Published: Jan. 30, 2017 By

University of Colorado Boulder researchers have discovered an atmospheric escape route for hydrogen on Mars, a mechanism that may have played a significant role in the planet’s loss of liquid water.

The findings describe a process in which water molecules rise to the middle layers of the planet’s atmosphere during warmer seasons of the year and then break apart, triggering a large increase in the rate of hydrogen escape from the atmosphere to space in a span of just weeks.

The new study, which appears today in the journal Nature Geoscience, cuts against traditional models that have historically considered Martian hydrogen escape to be slower and more constant.

“Going back to the 1970s, the conventional picture of Martian hydrogen loss has been one of slow, steady escape over long time scales,” said Mike Chaffin, a research associate at the Laboratory for Atmospheric and Space Physics (LASP) at CU Boulder and lead author of the new study. “With this work, we find that there are ways to produce much more seasonal variation than previously thought.”

Atmospheric loss has controlled Mars’ habitability over time, removing most of the planet’s liquid water through the escape of atomic hydrogen and oxygen to space. In 2007, observations from NASA’s Hubble Telescope and European Space Agency’s Mars Express spacecraft first noticed large seasonal variations in the planet’s rate of hydrogen escape. When Mars’s orbit brings it closest to the sun, hydrogen escape increases by a factor of up to 100. 

“This seems to happen every Martian year. We see efficient escape while the planet is close to the sun and less escape when it’s further away,” Chaffin said. “That tells us that the old explanation for Martian hydrogen escape is insufficient.”

Previous Martian atmospheric models held that water molecules were “cold trapped” at lower levels of the atmosphere due to a gradual decline in water vapor abundance as altitude increases. A similar mechanism exists in Earth’s atmosphere. But observations from Mars Express showed that when Mars’ lower atmosphere warms during southern summer, water molecules that would normally freeze are able to rise higher than normal in the atmosphere, bypassing the cold trap.

The work released today shows that this water, now nestled in the middle altitudes and exposed to more ultraviolet light from the sun, splits apart to produce atomic oxygen and hydrogen. The atoms and molecules released from this water can then cover the large distance between the middle and upper atmosphere. Once at the highest altitudes, hydrogen (which is the lightest gas) is free to escape Mars’s low gravity while oxygen is left behind.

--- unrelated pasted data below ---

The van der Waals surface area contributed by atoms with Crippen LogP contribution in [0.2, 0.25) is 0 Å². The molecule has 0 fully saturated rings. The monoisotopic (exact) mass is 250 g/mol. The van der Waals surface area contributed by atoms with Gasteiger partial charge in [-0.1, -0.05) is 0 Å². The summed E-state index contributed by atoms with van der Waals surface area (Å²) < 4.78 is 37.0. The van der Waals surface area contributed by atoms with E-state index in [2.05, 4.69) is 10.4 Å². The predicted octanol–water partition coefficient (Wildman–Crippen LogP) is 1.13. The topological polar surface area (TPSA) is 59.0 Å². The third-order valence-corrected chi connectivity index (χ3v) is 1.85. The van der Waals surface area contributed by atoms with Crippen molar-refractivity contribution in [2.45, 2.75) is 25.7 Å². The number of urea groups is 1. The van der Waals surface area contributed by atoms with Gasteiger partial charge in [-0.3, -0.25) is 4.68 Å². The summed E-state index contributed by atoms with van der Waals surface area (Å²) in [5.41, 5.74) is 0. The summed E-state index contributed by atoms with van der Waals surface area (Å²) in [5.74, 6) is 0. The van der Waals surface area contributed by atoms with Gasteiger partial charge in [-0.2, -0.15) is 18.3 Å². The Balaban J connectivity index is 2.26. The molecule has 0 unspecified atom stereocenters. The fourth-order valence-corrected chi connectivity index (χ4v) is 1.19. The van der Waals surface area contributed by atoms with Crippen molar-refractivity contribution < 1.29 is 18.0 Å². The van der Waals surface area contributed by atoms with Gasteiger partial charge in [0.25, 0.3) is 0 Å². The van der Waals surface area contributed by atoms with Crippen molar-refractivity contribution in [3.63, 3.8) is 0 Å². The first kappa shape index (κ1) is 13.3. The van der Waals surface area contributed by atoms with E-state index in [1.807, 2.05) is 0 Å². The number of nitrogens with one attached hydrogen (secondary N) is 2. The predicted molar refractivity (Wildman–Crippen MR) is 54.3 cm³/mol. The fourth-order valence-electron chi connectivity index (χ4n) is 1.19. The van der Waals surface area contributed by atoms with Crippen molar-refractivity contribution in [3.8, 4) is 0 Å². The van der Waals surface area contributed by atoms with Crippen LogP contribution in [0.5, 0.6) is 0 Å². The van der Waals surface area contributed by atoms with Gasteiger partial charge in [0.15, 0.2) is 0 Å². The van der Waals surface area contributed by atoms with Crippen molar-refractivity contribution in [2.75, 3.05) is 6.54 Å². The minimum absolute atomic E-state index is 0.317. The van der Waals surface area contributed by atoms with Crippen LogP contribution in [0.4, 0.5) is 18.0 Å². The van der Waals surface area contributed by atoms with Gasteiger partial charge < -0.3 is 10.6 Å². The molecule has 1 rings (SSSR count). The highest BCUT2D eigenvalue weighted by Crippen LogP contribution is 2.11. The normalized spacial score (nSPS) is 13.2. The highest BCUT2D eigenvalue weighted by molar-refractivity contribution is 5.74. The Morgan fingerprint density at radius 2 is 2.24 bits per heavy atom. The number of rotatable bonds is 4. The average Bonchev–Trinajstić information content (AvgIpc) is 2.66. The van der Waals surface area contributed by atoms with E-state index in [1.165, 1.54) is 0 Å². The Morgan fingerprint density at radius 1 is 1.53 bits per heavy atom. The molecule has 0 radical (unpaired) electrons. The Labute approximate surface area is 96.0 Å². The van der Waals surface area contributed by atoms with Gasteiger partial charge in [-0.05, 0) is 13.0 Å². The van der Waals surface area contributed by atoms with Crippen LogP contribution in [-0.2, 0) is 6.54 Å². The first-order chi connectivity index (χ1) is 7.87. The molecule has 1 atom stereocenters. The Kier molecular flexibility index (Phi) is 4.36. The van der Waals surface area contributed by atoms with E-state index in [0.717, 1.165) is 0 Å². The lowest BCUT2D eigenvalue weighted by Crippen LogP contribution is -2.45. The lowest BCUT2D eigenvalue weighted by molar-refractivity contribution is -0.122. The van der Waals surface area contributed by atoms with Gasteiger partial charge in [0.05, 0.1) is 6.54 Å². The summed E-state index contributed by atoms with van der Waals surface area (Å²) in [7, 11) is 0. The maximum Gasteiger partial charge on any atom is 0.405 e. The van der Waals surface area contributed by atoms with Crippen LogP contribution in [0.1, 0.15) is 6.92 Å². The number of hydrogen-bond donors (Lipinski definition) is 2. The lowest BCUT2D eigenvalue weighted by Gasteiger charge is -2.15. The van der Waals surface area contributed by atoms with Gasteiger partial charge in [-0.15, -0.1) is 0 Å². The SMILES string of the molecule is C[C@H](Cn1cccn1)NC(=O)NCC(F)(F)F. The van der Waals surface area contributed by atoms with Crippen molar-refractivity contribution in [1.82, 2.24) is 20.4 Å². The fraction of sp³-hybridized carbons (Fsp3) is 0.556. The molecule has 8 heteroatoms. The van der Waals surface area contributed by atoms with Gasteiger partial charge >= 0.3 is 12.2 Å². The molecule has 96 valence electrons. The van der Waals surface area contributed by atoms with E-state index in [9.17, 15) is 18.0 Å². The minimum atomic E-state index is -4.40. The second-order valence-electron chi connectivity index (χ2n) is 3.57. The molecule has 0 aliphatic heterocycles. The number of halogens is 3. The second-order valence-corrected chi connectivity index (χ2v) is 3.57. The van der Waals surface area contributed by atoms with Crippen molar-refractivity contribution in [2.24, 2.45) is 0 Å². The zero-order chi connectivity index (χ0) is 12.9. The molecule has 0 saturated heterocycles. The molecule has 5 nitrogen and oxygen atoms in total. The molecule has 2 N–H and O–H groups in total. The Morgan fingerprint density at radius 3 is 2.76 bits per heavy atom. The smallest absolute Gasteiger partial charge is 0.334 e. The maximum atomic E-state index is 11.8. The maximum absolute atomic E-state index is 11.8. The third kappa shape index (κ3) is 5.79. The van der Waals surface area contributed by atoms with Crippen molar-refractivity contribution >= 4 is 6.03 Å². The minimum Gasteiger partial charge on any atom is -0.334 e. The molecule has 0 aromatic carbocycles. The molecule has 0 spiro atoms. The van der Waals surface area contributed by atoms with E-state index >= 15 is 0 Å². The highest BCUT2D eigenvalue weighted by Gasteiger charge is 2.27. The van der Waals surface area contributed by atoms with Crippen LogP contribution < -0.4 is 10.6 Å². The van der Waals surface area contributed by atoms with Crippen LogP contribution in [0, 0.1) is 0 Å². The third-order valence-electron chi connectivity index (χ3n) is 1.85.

“In this case, we had two unexpected findings: seasonal changes in hydrogen escape and excess water in the middle atmosphere. But taken together, these two unexpected things make sense,” Chaffin said. “It’s very satisfying as a scientist when that happens.”

The researchers hope that their model will eventually be verified through combined observational evidence from the CU Boulder-led Mars Atmosphere and Volatile Evolution (MAVEN) spacecraft, which studies Mars’s upper atmosphere, and the European Space Agency’s Trace Gas Orbiter, which will begin studying the lower altitudes in March 2018.

The large effect of this newly discovered mechanism on Martian hydrogen escape has significant implications for piecing together the planet’s transition from a warm, wet state to its current cold, desolate state.

Going forward, Chaffin said, the community of Mars scientists will need to focus on understanding how and when middle atmospheric water is present, not just to understand the climate today but to understand how the climate has evolved though time.

“CU Boulder takes pride in exploring Mars’ climate history with the MAVEN mission. By introducing this new pathway for hydrogen escape, we’re advancing MAVEN and NASA’s core mission of understanding the evolution of Martian habitability,” Chaffin said.

The study was co-authored by Justin Deighan, Nick Schneider and Ian Stewart of LASP.

an illustration of water escaping mars

Hydrogen in Mars’ upper atmosphere comes from water vapor in the lower atmosphere. An atmospheric water molecule can be broken apart by sunlight, releasing the two hydrogen atoms from the oxygen atom that they had been bound to. Several processes at work in Mars’ upper atmosphere may then act on the hydrogen, leading to its escape. (Courtesy NASA/GSFC; University of Colorado/LASP)